Further to the second item above, there are going to be a lot of eyes around the mining world looking at Nigeria during the coming months.
The nation has announced some of the most attractive financial terms globally for developing new mines. With the government further indicating that it will take concrete action to support the widespread development of the minerals sector.
In many ways this is a “back to the future” situation for Nigeria. As the chart below shows, during the 1960s and 1970s, the solid minerals sector contributed as much as 20% of the country’s GDP — before the focus shifted firmly to oil, and the mining sector was left to languish.
Percentage of Nigeria’s GDP contributed by solid minerals sector over the last 60 years
That suggests there is significant minerals potential in the country. An observation further supported by Nigeria’s geographic position — immediately east of the prolific gold fields of Ghana and Burkina Faso, and south of the producing uranium deposits of Niger.
Nigeria is located very close to big gold deposits in Ghana and Burkina Faso
Indeed, a survey of known mineral occurrences shows that Nigeria has a lot of intriguing possibilities. The map below is from a recent strategy document put together by the government for minerals development — and shows how the country has abundant showings for gold (yellow cubes), nickel (red hexagons), and lead/zinc (grey diamonds).
Map of Nigeria mineral occurrences, from the country’s “Economic Transformation Blueprint”
Of all of these possibilities, gold appears to be the most intriguing. With the deposits in nearby Ghana, Burkina Faso and Cote D’Ivoire representing some of the largest in Africa — and indeed, around the world.
And there’s reason to believe that potential could extend into Nigeria. Geologically, there isn’t nearly as much work done in Nigeria as those other gold nations — but as the map below shows, the Archean-aged rocks that host big gold deposits elsewhere in West Africa do extend eastward into Nigeria (shown at the far right, just east of Benin).
Similar-aged rocks to those hosting big gold deposits in West Africa appear to extend into Nigeria (far right)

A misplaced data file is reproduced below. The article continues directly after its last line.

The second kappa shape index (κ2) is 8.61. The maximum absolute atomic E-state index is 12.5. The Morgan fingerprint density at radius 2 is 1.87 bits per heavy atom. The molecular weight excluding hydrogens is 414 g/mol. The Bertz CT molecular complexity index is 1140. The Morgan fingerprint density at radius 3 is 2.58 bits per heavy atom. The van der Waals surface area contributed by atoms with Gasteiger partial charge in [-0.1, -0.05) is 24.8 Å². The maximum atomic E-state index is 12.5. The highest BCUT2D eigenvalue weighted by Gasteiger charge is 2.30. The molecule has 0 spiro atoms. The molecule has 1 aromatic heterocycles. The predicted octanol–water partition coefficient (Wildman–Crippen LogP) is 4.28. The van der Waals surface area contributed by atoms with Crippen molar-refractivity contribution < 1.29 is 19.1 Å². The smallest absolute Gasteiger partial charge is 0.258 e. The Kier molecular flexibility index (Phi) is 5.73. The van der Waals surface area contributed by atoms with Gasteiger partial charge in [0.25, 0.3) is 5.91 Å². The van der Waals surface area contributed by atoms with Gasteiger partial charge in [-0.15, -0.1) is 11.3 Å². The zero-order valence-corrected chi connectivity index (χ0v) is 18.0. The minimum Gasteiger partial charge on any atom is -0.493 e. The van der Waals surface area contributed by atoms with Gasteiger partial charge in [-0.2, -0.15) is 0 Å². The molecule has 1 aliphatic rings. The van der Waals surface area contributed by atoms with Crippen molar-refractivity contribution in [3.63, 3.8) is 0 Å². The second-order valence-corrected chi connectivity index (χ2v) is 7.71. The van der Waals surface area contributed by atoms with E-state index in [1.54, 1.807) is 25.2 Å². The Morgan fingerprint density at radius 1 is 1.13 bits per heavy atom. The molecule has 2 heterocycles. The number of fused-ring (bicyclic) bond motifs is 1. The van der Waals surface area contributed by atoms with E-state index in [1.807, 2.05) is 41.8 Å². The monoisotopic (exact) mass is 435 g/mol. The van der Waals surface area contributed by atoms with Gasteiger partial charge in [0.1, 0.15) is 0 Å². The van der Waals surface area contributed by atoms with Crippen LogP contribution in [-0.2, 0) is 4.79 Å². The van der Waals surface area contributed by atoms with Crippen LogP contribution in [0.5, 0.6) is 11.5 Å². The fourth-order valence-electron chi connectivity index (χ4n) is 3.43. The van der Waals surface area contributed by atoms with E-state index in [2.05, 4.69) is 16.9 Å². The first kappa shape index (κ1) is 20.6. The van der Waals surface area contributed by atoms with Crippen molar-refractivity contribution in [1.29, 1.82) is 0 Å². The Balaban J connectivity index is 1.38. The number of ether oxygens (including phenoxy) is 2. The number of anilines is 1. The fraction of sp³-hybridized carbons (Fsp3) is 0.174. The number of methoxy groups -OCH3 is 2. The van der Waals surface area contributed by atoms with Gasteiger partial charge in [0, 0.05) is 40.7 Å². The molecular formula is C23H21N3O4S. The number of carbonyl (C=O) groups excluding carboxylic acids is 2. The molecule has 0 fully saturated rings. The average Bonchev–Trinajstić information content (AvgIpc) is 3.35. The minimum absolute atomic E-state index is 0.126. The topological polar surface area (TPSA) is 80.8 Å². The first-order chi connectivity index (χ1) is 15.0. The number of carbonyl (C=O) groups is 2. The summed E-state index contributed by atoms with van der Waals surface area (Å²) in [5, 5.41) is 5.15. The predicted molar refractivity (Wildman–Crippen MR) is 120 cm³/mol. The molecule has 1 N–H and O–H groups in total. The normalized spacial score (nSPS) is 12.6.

So where do we stand in terms of starting up gold exploration here? In fact, there are already some good indications on places to look first.
As the mineral occurrences map above shows, most of Nigeria’s gold showings are in the west of the country. Where a 2009 survey by the government noted at least 13 localities where gold had been discovered. Including one location where a “reserve” of 350,000 ounces had been delineated.
Importantly, the majority of these showings feature gold within quartz veins hosted by Precambrian-aged meta-sediments. Generally the same lithologies we see in bigger gold deposits elsewhere in West Africa.
Beyond that general geology, we really don’t know a lot about Nigeria’s gold deposits. When I punch in “Nigeria” and “gold” into my literature database, I get just 97 hits (many of which are about contamination related to local mining). By contrast, a search for “Ghana” and “gold” yields a full 539 research papers written.
All of which suggests we have a lot to learn about Nigeria’s gold potential. Especially given that the few recent studies conducted here have returned some intriguing leads — including a 2010 identification of possible iron-oxide-copper-gold (IOCG) mineralization near Laka in northwest Nigeria.
In short, it looks like we have the right rocks — in a place where the government is making the right fiscal moves. Keep an eye on this part of the world. If things keep shaping up positively, it could be a spot for a big gold discovery or few.